A few days ago, I made a trip to Piedras Negras, Mexico, which is a border town right across Eagle Pass, Texas. This is a trip that I’ve made many times over the years, and I have noticed that security is getting tighter and tighter.
Today, for example, we are required to show our U.S. passport before we are allowed to return to the States. In one case in which I forgot my passport, the Border Patrol agent looked at me funny and allowed me to re-enter with just my driver’s license. He wasn’t too happy with me, so I now make it a habit to have the proper credentials.
I forgot to mention that I once used a photocopy of my passport, and that also caused the agent to question who I was, where I was born, and what I was doing in Mexico. I showed him my driver’s license, and he put me on the spot by asking if I knew my passport number. I’ve made it a habit to memorize both my driver’s license and passport numbers, so I was able to get out of this pickle.
Crossing Into Mexico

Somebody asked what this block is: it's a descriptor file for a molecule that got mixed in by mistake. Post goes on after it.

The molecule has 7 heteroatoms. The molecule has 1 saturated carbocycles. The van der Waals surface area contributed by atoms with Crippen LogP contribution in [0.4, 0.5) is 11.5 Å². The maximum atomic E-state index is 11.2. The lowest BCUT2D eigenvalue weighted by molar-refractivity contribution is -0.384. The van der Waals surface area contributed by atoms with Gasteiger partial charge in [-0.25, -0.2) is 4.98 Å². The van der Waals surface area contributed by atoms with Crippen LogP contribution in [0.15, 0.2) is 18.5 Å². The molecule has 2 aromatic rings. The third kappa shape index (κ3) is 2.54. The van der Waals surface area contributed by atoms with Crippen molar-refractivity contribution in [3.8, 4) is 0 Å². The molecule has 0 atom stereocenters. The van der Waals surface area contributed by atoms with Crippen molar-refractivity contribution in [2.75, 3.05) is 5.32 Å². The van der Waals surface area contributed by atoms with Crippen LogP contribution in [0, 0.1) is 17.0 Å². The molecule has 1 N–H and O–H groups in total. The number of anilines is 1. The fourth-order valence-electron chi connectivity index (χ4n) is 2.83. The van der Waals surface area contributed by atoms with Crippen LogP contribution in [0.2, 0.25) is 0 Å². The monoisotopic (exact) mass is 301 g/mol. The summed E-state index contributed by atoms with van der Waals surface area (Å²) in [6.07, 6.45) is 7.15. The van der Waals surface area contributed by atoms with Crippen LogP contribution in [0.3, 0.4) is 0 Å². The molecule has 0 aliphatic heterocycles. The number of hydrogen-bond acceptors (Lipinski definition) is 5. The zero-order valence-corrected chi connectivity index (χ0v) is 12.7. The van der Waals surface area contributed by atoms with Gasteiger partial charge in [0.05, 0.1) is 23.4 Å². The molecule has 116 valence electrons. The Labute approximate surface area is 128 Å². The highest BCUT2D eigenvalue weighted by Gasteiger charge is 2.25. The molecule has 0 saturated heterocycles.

After paying the $2.75 toll to allow me the rights to enter Piedras Negras, I was greeted by US Border Patrol agents. They have the right to pull you over randomly, and search your car.
[We carried the following conversation in Spanish.]
BP AGENT: How are you doing, sir?
ME: I’m doing good … just here to visit a few friends.
BP AGENT: Is this your car?
ME: Yes. I’ve owned it for a couple years.
BP AGENT: We need to check the VIN # … please open this door.
ME: Sure. No problem.
BP AGENT: Please unlock the doors so that we can take a look in the backseat.
ME: Sure … not much back there.
BP AGENT: What is that book in the back?
ME: Oh … that is my project management book that I used to teach classes back in San Antonio.
BP AGENT: I know one thing. We need our managers here to take your class. They know nothing about management.
ME: I guess that can be arranged. [Jokingly.]
BP AGENT: Okay, sir. Have a good day.
Many cars are stolen in the United States and taken to Mexico where they are disassembled, resulting in the sale of parts. Therefore, the checkpoint by the Border Patrol agents serves an important purpose.
However, I thought about possible responses that could have caused me some problems, such as:
“This car belongs to my brother.”
“A friend let me use it.”
“I found it on the side of the road, and the keys were in it.”
“Not sure, sir.”
“Is that really your business, sir?”
“I guess we’re about to find out!”
Of course, I did not use any of these silly responses, but thinking about it gave me a chuckle. I was able to have lunch with my friends, and we laughed about the situation. Upon my return through the US checkpoint, I had my official United States passport ready to present to the agent.